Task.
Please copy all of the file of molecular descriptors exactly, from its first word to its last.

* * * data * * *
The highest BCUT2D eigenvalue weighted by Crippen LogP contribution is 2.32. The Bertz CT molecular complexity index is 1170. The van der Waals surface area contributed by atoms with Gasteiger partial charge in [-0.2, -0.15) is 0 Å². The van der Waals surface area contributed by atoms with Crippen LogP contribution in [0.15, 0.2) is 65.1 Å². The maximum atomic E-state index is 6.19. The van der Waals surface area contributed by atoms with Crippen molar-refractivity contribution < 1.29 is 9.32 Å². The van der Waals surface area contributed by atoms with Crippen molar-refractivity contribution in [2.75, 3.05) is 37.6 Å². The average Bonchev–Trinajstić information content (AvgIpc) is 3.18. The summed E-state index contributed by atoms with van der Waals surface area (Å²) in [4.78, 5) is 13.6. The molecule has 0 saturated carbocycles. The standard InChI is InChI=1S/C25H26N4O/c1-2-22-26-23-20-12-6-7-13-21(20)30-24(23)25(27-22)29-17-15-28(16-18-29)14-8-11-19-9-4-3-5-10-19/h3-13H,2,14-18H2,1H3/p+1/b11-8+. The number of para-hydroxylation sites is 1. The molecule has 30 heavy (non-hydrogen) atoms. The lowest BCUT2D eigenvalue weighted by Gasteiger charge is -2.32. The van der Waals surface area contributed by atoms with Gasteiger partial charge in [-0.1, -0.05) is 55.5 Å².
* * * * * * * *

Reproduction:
The highest BCUT2D eigenvalue weighted by Crippen LogP contribution is 2.32. The Bertz CT molecular complexity index is 1170. The van der Waals surface area contributed by atoms with Gasteiger partial charge in [-0.2, -0.15) is 0 Å². The van der Waals surface area contributed by atoms with Crippen LogP contribution in [0.15, 0.2) is 65.1 Å². The maximum atomic E-state index is 6.19. The van der Waals surface area contributed by atoms with Crippen molar-refractivity contribution < 1.29 is 9.32 Å². The van der Waals surface area contributed by atoms with Crippen molar-refractivity contribution in [2.75, 3.05) is 37.6 Å². The average Bonchev–Trinajstić information content (AvgIpc) is 3.18. The summed E-state index contributed by atoms with van der Waals surface area (Å²) in [4.78, 5) is 13.6. The molecule has 0 saturated carbocycles. The standard InChI is InChI=1S/C25H26N4O/c1-2-22-26-23-20-12-6-7-13-21(20)30-24(23)25(27-22)29-17-15-28(16-18-29)14-8-11-19-9-4-3-5-10-19/h3-13H,2,14-18H2,1H3/p+1/b11-8+. The number of para-hydroxylation sites is 1. The molecule has 30 heavy (non-hydrogen) atoms. The lowest BCUT2D eigenvalue weighted by Gasteiger charge is -2.32. The van der Waals surface area contributed by atoms with Gasteiger partial charge in [-0.1, -0.05) is 55.5 Å².